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Lumberjack

Transmission types and networked games collision effects

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Hi! I have two questions regarding network programming that I hope some of you could give me your view's on. 1. What kind of transmission types (guaranteed, non-guaranteed, most recent state) do you use in your games and why? 2. How does modern client/server games handle effects such as sparkes etc. triggered by collision? Are collisions detected on the client and used for effects only or are they detected on the server and sent to the clients? Thanks in advance! /LJ

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Largely latest-state unreliable, because it's the best trade-off with latency.

Collision between actors is the big hard question in all distributed simulation. DIS solved it back in the days by having each entity detect collisions for itself, and broadcast those interactions to others. However, that doesn't work in a game where the user can cheat.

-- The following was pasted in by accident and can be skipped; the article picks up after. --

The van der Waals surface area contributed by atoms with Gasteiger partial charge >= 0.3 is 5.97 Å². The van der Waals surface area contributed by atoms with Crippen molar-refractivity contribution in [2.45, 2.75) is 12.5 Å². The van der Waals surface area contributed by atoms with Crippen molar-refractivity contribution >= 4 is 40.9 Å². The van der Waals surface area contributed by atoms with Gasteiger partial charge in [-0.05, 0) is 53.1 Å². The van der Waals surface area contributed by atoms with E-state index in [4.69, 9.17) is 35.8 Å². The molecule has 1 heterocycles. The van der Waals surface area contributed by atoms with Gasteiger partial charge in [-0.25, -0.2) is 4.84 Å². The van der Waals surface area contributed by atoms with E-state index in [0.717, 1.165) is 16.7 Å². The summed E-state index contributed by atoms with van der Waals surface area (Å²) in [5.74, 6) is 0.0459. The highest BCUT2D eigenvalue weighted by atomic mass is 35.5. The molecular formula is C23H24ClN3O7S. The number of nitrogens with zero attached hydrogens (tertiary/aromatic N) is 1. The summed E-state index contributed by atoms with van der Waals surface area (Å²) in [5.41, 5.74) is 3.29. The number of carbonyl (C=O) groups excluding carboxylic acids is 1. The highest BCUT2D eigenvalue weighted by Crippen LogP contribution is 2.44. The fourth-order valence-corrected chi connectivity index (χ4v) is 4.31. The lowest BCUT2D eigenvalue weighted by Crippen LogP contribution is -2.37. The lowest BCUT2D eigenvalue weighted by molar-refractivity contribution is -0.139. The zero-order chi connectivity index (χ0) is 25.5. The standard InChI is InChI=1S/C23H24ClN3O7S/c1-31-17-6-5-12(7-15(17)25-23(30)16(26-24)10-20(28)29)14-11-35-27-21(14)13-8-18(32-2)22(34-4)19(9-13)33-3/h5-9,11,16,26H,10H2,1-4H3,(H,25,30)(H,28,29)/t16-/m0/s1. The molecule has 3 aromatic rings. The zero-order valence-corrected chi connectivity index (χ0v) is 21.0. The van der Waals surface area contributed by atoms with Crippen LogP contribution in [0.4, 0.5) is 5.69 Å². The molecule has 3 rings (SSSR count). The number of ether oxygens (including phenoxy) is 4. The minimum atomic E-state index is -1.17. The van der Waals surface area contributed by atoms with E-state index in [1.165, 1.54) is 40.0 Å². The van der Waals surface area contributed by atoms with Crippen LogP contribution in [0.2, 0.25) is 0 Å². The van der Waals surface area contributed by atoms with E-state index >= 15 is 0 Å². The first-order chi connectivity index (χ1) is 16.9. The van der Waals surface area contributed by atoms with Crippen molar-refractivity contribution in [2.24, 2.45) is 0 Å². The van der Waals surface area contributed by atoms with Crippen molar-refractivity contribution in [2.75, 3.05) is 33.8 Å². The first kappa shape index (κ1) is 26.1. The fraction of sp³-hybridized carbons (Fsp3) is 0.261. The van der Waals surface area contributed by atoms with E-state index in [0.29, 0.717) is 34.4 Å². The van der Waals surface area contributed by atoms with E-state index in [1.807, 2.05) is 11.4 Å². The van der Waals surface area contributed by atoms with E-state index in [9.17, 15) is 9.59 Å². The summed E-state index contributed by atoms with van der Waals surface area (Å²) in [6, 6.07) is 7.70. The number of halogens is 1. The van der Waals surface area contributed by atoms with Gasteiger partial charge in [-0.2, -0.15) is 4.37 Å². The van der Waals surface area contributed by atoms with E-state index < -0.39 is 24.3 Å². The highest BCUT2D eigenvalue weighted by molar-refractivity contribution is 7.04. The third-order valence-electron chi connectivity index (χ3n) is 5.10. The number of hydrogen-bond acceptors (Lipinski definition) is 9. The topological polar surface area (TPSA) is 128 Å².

Generally, you want the outcome to be server controlled, but you want the collision to have low latency on the client for good responsiveness.

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It's really hard to have decent networked physics that is both bandwidth efficient and not too ropey. If you look at the modern games, even them have very little in terms of object interactions in multiplayer games. Counterstrike cheats with dynamic objects, they seem to have a force field that similate very rough physical interactions. Everyone hates barrels in that game :)

At work, We are looking at it but it's not a problem that is easily solved. Gaffer has an article on networked physics but I have my doubts on its efficiency when you consider dynamic objects, either complex or in large numbers.

However, it's great for character controls, and in fact, it's the method generally accepted for fast paced server-client games, it provides a minimum amount of latency and a decent amount of security (server has the authority, client has only limited prediction capabilities).

By all means, have a look at it and play around with the demo.

As for the transport protocols, it's usually state based, packets wrapped around unreliable UDP, with some form of basic aknowledgement or delta-compression to overcome packet loss.

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Gaffer's description is fine. However, that doesn't do anything (good or bad) about the hardest part, which is actor/actor interaction. In CS/S, you will notice that running close to a team-mate will make both you and him keep rubber-banding backwards, because you keep getting server corrections.

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